A well-researched, much-needed guide for the next generation of human rights advocates.



Renowned human rights organization Amnesty International partners with actor and activist Jolie and lawyer and children’s rights expert Van Bueren to create this detailed look at child rights globally.

This timely book begins with a startling fact: The United States is the only one of the United Nations’ 197 members that has never ratified the Convention on the Rights of the Child. Readers are then led through the history of child rights while also defining the rights every child has from birth. Special attention is paid to education access, LGBTQ+ rights, and discriminatory policies targeting marginalized groups, with examples such as Charlotte Donaldson, who founded the Scottish Gypsy Traveller Assembly at age 16, and Zulaikha Patel, who at age 13 helped lead a protest against racist policies at her South African high school. Other profiles of teen changemakers, including girls’ education advocate Malala Yousafzai, water activist Autumn Peltier (Anishinaabe), and Thai environmentalist Khairiyah Rahmanyah, are woven throughout. Readers curious about how to create change in their communities will appreciate the activism guidance describing how to research an issue, persuasively talk about your cause, reach out to lawmakers, and organize a protest. The wide-ranging text also includes guidance on how to stay safe while attending a demonstration, internet safety, and what to do when stopped by the police. Black-and-white photos, lists, and bold headings break up the text and enhance readability.

A well-researched, much-needed guide for the next generation of human rights advocates. (glossary, organizations, sources, image credits) (Nonfiction. 12-18)

Pub Date: Oct. 5, 2021

ISBN: 978-1-72844-965-4

Page Count: 288

Publisher: Zest Books

Review Posted Online: Aug. 16, 2021

Kirkus Reviews Issue: Sept. 1, 2021

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Small but mighty necessary reading.


From the Pocket Change Collective series

A miniature manifesto for radical queer acceptance that weaves together the personal and political.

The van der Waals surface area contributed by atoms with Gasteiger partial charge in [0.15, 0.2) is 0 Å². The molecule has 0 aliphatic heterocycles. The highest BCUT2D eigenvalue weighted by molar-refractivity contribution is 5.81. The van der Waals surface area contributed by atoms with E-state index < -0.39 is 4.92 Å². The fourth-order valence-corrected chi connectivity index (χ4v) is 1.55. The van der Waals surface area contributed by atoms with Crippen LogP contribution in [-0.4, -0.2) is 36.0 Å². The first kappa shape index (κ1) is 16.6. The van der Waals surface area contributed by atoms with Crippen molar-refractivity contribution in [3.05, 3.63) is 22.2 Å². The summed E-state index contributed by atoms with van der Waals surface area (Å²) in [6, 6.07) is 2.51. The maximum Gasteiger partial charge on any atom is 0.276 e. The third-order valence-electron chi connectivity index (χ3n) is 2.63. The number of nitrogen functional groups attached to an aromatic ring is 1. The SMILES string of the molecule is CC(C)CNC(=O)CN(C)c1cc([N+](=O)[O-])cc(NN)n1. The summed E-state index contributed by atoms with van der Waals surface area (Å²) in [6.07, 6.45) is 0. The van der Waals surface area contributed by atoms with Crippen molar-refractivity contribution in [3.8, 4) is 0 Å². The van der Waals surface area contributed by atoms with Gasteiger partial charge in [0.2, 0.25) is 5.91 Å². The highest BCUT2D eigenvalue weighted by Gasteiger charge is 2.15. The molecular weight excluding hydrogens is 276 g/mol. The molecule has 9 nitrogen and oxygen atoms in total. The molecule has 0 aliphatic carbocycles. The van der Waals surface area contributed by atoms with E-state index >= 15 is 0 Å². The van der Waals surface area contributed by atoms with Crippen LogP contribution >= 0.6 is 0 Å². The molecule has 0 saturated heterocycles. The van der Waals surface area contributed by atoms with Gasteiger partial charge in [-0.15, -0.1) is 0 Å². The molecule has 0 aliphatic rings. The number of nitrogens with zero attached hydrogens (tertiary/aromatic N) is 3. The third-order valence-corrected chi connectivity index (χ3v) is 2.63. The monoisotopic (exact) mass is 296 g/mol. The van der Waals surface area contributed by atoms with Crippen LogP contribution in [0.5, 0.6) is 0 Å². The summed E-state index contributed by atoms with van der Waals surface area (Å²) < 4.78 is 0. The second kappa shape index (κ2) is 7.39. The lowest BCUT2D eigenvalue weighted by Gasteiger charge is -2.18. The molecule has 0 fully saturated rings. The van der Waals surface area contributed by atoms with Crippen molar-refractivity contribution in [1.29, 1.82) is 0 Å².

Eli, a cis gay white Jewish man, uses his own identities and experiences to frame and acknowledge his perspective. In the prologue, Eli compares the global Jewish community to the global queer community, noting, “We don’t always get it right, but the importance of showing up for other Jews has been carved into the DNA of what it means to be Jewish. It is my dream that queer people develop the same ideology—what I like to call a Global Queer Conscience.” He details his own isolating experiences as a queer adolescent in an Orthodox Jewish community and reflects on how he and so many others would have benefitted from a robust and supportive queer community. The rest of the book outlines 10 principles based on the belief that an expectation of mutual care and concern across various other dimensions of identity can be integrated into queer community values. Eli’s prose is clear, straightforward, and powerful. While he makes some choices that may be divisive—for example, using the initialism LGBTQIAA+ which includes “ally”—he always makes clear those are his personal choices and that the language is ever evolving.

Small but mighty necessary reading. (resources) (Nonfiction. 14-18)

Pub Date: June 2, 2020

ISBN: 978-0-593-09368-9

Page Count: 64

Publisher: Penguin Workshop

Review Posted Online: March 29, 2020

Kirkus Reviews Issue: April 15, 2020

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A powerful reminder of a history that is all too timely today.

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A beautifully heart-wrenching graphic-novel adaptation of actor and activist Takei’s (Lions and Tigers and Bears, 2013, etc.) childhood experience of incarceration in a World War II camp for Japanese Americans.

Takei had not yet started school when he, his parents, and his younger siblings were forced to leave their home and report to the Santa Anita Racetrack for “processing and removal” due to President Franklin D. Roosevelt’s Executive Order 9066. The creators smoothly and cleverly embed the historical context within which Takei’s family’s story takes place, allowing readers to simultaneously experience the daily humiliations that they suffered in the camps while providing readers with a broader understanding of the federal legislation, lawsuits, and actions which led to and maintained this injustice. The heroes who fought against this and provided support to and within the Japanese American community, such as Fred Korematsu, the 442nd Regiment, Herbert Nicholson, and the ACLU’s Wayne Collins, are also highlighted, but the focus always remains on the many sacrifices that Takei’s parents made to ensure the safety and survival of their family while shielding their children from knowing the depths of the hatred they faced and danger they were in. The creators also highlight the dangerous parallels between the hate speech, stereotyping, and legislation used against Japanese Americans and the trajectory of current events. Delicate grayscale illustrations effectively convey the intense emotions and the stark living conditions.

A powerful reminder of a history that is all too timely today. (Graphic memoir. 14-adult)

Pub Date: July 16, 2019

ISBN: 978-1-60309-450-4

Page Count: 208

Publisher: Top Shelf Books

Review Posted Online: Aug. 5, 2019

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